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Old 11-29-2010, 08:41 PM   #1
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Changing a flat tire


If I have a flat tire on my Rockwood 2304S with the AL KO axels is it ok to pull the good tire up on a ramp to remove and replace the flat tire? This seems like an easy way to get the job done and not have to worry about where to place the jack.
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Old 11-29-2010, 10:02 PM   #2
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I did yesterday on my 2011 rockwood 2702ss no problems..... other then having to replace a brand new tire due to a screw to close to the side wall.
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Old 11-30-2010, 05:09 AM   #3
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I suggest using one of these, it is lite weight and it is all you have to carry the cost is about $50.00 buck and i believe it is one of the safest ways to change a tire on a TT.
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Old 11-30-2010, 07:40 AM   #4
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My biggest issue with those is that it is a two person job; driver and spotter.

Not only that but you need quite a bit of power to get the camper "up" and then you have to stop dead at exactly the right instant to have the wheel high enough to put the inflated tire on while guaging the height with the flat (or destroyed) one.

If you go too far you are going to drop the entire camper on that dohickey. Something is going to break for sure if you do. Remember that one wheel is carrying double its max rated load (on a tandem).

I have used a bottle jack with success changing a tire on the Washignton DC beltway. As luck would have it (if you can say that) I found a wide shoulder to pull into and the guard rail side was the flat.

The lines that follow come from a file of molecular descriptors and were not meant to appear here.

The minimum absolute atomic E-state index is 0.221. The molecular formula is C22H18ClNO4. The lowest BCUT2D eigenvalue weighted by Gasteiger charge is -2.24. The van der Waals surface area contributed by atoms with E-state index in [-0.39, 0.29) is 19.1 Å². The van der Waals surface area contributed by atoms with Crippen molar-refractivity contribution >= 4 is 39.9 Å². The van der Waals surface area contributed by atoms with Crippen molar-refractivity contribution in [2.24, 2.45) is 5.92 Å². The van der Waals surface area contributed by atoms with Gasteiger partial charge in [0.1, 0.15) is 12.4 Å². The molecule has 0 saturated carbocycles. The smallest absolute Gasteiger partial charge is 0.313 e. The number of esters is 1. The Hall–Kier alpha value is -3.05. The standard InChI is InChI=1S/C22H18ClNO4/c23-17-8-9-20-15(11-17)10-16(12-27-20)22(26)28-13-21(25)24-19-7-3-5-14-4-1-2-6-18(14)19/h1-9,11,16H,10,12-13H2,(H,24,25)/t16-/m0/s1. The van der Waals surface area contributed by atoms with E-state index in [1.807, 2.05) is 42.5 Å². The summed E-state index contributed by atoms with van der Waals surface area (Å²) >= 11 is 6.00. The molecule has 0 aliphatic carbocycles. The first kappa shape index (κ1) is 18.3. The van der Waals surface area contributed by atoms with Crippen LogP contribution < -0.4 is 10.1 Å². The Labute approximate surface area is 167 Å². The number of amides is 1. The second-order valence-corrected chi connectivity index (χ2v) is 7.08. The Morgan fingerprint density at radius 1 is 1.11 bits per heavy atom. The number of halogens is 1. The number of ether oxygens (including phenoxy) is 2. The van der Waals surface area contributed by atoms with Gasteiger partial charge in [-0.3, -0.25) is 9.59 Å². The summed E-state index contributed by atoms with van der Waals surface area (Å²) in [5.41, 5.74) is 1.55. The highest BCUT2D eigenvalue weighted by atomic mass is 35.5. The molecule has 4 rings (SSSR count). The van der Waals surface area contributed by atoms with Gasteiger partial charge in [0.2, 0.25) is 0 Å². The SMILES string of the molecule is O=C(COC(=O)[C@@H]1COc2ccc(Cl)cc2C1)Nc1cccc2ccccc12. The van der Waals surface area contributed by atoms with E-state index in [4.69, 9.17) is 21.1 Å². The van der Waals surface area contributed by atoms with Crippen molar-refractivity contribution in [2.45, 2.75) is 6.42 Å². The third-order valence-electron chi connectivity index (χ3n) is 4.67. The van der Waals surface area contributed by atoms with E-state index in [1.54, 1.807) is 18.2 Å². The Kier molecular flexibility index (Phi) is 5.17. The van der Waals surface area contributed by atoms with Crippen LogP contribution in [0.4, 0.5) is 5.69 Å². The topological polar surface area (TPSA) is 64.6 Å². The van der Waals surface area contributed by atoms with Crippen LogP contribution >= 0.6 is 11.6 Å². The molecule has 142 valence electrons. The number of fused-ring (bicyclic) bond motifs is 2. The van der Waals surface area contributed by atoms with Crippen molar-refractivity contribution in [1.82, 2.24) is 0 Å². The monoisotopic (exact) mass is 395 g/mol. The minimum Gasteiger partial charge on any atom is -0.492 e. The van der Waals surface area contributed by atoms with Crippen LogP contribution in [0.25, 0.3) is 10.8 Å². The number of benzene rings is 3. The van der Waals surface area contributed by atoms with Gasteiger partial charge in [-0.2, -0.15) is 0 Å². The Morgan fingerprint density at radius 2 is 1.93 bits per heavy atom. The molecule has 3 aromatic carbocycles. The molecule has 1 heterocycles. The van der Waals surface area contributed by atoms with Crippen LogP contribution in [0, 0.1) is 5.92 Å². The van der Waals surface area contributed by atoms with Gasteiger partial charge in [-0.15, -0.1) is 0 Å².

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Old 11-30-2010, 08:31 AM   #5
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When I'm in the process of leveling my trailer on a camp site I usually stack planks on the low side.
At times the first tire raises up enough to lift the 2nd tire off the
ground momentarily. If I had a flat I'd definitely use planks
under the good tire to get enough lift to change the flat.
Yes I have a jack but planks are safer IMO and easier. This is not
for long term.

If you've ever watched someone pulling in/out of a gas
station or campsite with a curb or big dip you will often see
one tire suspended in air at some point. Why not use that
to make changing a flat as easy as possible. Don't forget
to loosen lug nuts while the flat is on the ground and TIGHTEN them when done the same way.
My 2Ę
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Old 11-30-2010, 08:40 AM   #6
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I make a ramp out of lego blocks. The ramp slopes up and down in case I overshoot. It's not to difficult to do this alone, I have done it to see if I could. So far I have not had to do this for real. With the ramp the TT weight is being supported by 3 tires. If I use a jack the TT is being supported by 2 tires since I have to jack under the frame. My owners manual says not to jack under the axels. There are many ways to do this just be safe.